Background: Delayed technetium-99m sestamibi single photon emission computed tomography (SPECT) scans were prospectively analyzed in a large series of patients with primary hyperparathyroidism.
Methods: Three hundred thirty-eight patients underwent sestamibi-SPECT and were explored. Prospective data included preoperative demographics, clinical, sestamibi, and operative findings, laboratory values, and pathologic and follow-up laboratory results from all patients.
Results: Between 1994 and 2000, 287 unexplored patients (85%) and 51 re-explored patients (15%) participated. The abnormal parathyroid glands excised from 336 of 338 patients included 299 single adenomas (88%) and 23 double adenomas (7%), and 14 patients had multigland hyperplasia (4%). Sestamibi SPECT correctly lateralized 349 of 400 abnormal parathyroid glands, with an overall sensitivity of 87%, an accuracy of 94%, and a positive predictive value of 86%. Precise localization occurred in 82% of the abnormal parathyroid glands. Sestamibi sensitivity was similar in unexplored (87%) and reoperative (92%) cases; two hundred eighty-six of 299 (96%) solitary adenomas, 38 of 46 (83%) double adenomas, but only 25 of 55 (45%) hyperplastic glands were identified. The mean weight of the true-positive glands (1252 +/- 1980 mg) was greater than that of the false-negative glands (297 +/- 286 mg) (P <.005). Three patients had persistent primary hyperparathyroidism, in spite of the excision of sestamibi-identified lesions in 2 cases. Follow-up indicated curative resection in 99% of the unexplored cases and 94% of the remedial cases.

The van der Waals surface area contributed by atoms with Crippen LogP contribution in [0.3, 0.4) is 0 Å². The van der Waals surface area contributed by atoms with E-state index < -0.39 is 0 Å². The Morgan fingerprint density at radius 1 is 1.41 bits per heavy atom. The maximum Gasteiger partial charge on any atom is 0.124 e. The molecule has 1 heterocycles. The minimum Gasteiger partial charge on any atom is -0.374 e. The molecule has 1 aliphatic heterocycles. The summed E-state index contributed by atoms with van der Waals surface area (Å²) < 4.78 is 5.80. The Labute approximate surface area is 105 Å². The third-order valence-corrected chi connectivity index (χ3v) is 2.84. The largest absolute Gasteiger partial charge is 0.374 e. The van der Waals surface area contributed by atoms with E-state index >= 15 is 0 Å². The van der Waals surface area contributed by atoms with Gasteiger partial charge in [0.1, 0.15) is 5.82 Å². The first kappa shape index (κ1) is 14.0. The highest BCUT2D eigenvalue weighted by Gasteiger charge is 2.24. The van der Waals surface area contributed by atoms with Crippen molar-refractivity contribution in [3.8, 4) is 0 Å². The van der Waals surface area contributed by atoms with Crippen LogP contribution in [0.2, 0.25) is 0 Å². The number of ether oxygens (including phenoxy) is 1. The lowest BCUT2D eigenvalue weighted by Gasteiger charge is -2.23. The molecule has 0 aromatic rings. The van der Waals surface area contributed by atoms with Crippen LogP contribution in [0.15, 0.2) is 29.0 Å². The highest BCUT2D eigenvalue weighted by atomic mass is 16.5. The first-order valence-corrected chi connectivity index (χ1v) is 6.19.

Conclusions: Sestamibi SPECT is highly accurate for the localization of parathyroid adenomas in unexplored and re-explored cases, where it is often the only imaging required. Its sensitivity is limited in multiglandular disease.